During this last summit they had a regional break out where people could concentrate on regional issues. Through these and other meetings, they can identify emerging statewide issues. For example, she recently sat in on the Mid Snake TMDL Water Advisory group meeting.
There are a lot of stakeholder groups that are involved with water issues in Idaho. She is active in trying to keep up with these. The Idaho Water Users Association, Idaho Rural Water Assn., Idaho Water Research Institute with the University of Idaho, Water Utility Council and Idaho Rural Development are some of the organizations focusing on water and waste-water issues.
In Idaho, 80% of our cities provide drinking water and 75% of our cities provide waste-water treatment. The issues are significant and there is rapid change.
Nested under the Municipal Water Users group are taskforces. The Storm-water funding task-force was active last year. They reviewed the results of the recent Supreme Court case in light of the Lewiston storm-water utility that was found to not comply with the framework. It is important to be careful as you are establishing a utility as an independent third-party entity. They did a white paper on this issue and have come out with options for funding storm-water programs.
The AIC taskforce that is active, currently, is the Water Reuse Taskforce. This group is chaired by Elaine Clegg. It is a blend of technical and elected officials which is meeting with DEQ and the Department of Water Resources and others to identify if there are any statues/rules/policies that might create unnecessary obstacles for a city to pursue a water reuse program.
The majority of what they do at is AIC is focused on Idaho. However, as Idaho is taking on Primacy for NPDES and other programs, AIC will be looking at developments on a national level to be aware of issues that we may be confronted with in the future.
Tammy asked for an update on the Idaho Conservation League (ICL) and their claim on the TMDL and where we are at on that. Johanna said ICL has been sending out notices of intent to sue as a third party under the clean water act, for those waste-water treatment plants that have violations of their permits. She was not aware of their claim on the TMDL but it is important to hear of things she is not aware of and will look into it.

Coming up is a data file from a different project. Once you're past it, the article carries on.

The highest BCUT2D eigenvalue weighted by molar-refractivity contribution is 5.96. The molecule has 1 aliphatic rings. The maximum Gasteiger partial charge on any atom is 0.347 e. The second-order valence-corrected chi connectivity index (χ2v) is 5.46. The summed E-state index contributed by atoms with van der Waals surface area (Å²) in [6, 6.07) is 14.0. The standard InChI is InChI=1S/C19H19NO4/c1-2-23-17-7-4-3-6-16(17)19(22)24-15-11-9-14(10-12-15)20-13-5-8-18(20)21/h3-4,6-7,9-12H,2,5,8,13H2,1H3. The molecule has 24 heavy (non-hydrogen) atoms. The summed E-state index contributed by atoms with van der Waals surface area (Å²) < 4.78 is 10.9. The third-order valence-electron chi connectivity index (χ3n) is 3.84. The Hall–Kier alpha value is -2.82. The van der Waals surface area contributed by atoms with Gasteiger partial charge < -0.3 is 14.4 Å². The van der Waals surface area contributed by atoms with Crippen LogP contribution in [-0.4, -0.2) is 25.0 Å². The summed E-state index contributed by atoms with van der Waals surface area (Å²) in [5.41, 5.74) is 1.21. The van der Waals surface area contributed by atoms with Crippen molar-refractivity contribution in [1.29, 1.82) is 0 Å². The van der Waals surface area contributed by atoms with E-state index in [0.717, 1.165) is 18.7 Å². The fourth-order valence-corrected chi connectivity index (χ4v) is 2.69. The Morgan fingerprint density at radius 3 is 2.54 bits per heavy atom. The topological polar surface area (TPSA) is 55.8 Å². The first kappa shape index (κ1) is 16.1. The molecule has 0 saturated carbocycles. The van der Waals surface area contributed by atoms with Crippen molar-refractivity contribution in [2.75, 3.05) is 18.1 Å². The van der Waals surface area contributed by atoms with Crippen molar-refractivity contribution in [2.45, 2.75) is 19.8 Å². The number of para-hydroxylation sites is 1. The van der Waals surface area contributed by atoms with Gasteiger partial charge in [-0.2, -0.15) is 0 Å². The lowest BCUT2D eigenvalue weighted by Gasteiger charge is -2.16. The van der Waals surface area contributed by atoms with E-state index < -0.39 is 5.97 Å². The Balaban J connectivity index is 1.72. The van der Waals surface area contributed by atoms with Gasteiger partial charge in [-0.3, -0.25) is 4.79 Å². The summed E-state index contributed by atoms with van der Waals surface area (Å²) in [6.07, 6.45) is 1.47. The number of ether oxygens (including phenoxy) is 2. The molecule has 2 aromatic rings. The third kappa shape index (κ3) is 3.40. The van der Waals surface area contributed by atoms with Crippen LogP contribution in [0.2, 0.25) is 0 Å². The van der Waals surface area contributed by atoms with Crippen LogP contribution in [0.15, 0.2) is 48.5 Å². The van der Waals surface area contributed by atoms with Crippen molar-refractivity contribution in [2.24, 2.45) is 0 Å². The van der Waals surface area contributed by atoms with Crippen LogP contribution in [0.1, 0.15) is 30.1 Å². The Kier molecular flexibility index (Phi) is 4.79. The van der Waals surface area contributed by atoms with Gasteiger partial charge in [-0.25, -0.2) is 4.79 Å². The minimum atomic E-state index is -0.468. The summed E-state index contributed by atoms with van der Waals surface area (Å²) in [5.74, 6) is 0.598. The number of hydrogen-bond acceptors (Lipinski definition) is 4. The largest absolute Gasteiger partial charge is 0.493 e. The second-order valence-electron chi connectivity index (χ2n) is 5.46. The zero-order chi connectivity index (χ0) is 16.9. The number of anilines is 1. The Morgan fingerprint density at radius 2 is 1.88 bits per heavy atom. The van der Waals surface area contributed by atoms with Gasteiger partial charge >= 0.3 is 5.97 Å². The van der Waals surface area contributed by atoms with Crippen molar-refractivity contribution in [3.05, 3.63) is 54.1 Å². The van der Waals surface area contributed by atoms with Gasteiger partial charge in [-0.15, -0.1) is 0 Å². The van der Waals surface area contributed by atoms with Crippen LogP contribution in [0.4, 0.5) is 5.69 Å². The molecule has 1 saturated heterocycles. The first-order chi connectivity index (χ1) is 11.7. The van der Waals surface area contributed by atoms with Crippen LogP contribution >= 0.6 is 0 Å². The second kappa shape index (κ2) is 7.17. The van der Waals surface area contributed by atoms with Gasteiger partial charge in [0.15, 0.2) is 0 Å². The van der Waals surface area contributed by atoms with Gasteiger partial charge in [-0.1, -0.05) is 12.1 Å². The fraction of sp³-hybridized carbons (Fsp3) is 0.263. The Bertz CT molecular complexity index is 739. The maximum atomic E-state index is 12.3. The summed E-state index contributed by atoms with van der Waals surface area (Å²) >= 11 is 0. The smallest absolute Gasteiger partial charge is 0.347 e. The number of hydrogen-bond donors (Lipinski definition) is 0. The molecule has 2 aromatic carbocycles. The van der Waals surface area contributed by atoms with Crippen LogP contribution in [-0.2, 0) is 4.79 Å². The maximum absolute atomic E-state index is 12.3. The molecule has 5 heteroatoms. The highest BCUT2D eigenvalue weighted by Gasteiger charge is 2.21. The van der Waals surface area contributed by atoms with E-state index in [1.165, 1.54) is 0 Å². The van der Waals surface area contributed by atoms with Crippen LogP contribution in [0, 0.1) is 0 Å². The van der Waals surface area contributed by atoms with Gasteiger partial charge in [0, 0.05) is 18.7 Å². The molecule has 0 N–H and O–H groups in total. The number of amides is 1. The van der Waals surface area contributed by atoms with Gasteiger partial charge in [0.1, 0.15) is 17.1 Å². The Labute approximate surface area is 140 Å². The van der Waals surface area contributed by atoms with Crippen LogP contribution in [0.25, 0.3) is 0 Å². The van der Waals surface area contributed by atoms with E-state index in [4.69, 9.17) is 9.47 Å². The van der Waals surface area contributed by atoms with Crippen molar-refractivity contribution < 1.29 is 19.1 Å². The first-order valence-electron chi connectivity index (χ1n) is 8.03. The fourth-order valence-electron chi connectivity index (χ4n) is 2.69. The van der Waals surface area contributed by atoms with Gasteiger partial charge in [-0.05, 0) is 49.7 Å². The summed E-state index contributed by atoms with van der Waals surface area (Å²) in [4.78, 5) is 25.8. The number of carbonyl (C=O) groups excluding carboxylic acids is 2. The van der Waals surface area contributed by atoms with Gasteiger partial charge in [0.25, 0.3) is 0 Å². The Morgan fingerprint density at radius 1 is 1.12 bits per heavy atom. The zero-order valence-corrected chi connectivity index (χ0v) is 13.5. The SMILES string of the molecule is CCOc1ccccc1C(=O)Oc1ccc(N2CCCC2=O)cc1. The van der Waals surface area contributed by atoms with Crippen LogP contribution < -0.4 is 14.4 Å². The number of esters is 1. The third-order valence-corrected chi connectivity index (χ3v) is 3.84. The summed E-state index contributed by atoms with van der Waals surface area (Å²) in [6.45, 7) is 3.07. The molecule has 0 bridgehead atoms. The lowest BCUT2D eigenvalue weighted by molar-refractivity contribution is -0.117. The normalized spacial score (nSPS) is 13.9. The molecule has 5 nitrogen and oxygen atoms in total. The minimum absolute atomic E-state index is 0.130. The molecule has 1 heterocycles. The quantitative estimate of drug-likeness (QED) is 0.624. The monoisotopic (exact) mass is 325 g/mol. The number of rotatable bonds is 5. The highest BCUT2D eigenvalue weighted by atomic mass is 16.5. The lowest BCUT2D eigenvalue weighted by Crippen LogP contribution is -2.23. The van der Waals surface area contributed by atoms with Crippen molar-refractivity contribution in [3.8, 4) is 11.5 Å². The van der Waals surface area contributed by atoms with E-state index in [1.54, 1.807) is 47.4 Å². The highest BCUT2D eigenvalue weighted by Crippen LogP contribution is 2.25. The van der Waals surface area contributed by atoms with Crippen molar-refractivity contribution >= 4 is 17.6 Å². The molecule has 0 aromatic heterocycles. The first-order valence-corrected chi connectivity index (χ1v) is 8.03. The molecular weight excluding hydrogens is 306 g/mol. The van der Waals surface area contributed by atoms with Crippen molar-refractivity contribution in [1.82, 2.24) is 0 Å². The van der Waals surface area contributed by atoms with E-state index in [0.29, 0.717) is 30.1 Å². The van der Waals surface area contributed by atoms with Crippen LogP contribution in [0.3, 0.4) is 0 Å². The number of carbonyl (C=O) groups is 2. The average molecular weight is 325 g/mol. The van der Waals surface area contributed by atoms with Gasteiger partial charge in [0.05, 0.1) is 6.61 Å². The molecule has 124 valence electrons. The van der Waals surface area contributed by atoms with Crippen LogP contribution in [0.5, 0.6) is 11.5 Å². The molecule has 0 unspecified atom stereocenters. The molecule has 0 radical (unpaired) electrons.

Brad said these groups (ICL, Idaho Rivers United, etc.) sit on the sidelines waiting for lawsuits. It would be helpful if AIC relates to these groups, so we can have a clear picture of expenses in the future. For example, the City of Greenleaf heard that Idaho Rivers United was going to challenge their new discharge permit. It was very beneficial for their little town to communicate with Idaho Rivers United, so they didn’t gum up the works.
Bill said the Treasure Valley Opioid Strategic Planning meeting is scheduled for June 7th and 8th. He indicated he tried to make sure everyone got reminded about the meeting and encouraged individual members to invite their law enforcement representatives. He understands the planning meeting will be well attended. The purpose of the meeting is to see if we can develop some Treasure Valley strategies to curb the opioid abuse that is occurring.
Tom said they have been approached by a couple different firms to join in lawsuits regard to overprescribing. Their civil attorneys are recommending to not get involved at this time.
Tammy moved, and Joe seconded to approve the minutes and financial statement.